Cognitive aging is linked to social role in honey bees (Apis mellifera)

Andreas Behrends, Ricarda Scheiner, Nicholas Baker, Gro Amdam

Research output: Contribution to journalArticlepeer-review

91 Scopus citations


Aging is associated with cognitive impairment in numerous animal species. Across taxa, decline in learning performance is linked to chronological age. The honey bee (Apis mellifera), in contrast, offers an opportunity to study such aspects of aging largely independent of age per se. This is because foraging onset can be decoupled from chronological age, although workers typically first perform tasks inside the nest and later forage outside the hive. Further, early phases of foraging are characterized by growth of specific brain neuropiles, whereas late phases of the forager life-stage are accompanied by accelerated rates of physiological senescence. Yet, it is unclear if these patterns of senescence include cognitive function. The flexibility of worker ontogeny, however, suggests that the bee can become an attractive model for studies of plasticity in cognitive aging that ultimately may lead to insight into mechanisms that govern age-related cognitive decline. To address this potential, we studied effects of honey bee chronological age and of social role on sensory sensitivity and associative olfactory learning performance. Our results show a decline in olfactory acquisition performance that is linked to social role, but not to chronological age. This decline occurs only in foragers with long foraging duration, but at the same time the foragers show less generalization of odors, which is indicative of more precise learning. Foragers that are reversed from foraging to nest tasks, furthermore, do not show deficits in olfactory acquisition. These results point to complex effects of aging on associative learning in honey bees.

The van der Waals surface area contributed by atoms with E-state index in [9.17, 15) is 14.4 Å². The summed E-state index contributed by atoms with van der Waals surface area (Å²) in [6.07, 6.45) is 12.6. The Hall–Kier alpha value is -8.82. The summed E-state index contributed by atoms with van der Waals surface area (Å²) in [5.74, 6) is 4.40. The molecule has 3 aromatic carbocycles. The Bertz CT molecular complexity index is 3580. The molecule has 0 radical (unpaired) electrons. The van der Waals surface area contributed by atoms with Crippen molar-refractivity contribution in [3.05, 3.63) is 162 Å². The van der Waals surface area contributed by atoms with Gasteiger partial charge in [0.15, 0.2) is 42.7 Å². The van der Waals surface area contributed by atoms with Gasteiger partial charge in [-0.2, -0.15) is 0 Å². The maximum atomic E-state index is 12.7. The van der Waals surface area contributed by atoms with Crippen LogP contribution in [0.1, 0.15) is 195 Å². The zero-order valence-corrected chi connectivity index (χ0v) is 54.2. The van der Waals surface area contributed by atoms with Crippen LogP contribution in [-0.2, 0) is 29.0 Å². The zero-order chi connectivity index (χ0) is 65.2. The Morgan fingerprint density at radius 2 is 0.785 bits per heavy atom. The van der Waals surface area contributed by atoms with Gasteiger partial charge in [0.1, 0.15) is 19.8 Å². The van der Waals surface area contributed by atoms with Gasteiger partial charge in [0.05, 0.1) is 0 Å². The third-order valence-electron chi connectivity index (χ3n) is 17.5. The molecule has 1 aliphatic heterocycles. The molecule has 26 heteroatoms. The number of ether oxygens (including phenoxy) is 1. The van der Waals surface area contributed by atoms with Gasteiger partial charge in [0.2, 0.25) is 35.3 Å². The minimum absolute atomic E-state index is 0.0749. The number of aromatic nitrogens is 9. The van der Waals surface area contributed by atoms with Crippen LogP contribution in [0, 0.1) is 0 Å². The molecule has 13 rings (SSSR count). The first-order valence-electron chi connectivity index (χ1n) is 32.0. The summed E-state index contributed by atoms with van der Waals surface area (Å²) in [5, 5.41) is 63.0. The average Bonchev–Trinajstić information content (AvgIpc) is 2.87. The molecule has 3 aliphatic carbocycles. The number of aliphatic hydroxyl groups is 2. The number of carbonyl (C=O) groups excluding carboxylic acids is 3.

Original languageEnglish (US)
Pages (from-to)1146-1153
Number of pages8
JournalExperimental Gerontology
Issue number12
StatePublished - Dec 2007


  • Associative learning
  • Behavior
  • Gustatory responsiveness
  • Olfactory conditioning
  • Plasticity of aging
  • Proboscis extension response
  • Senescence
  • Social role

ASJC Scopus subject areas

  • Biochemistry
  • Aging
  • Molecular Biology
  • Genetics
  • Endocrinology
  • Cell Biology


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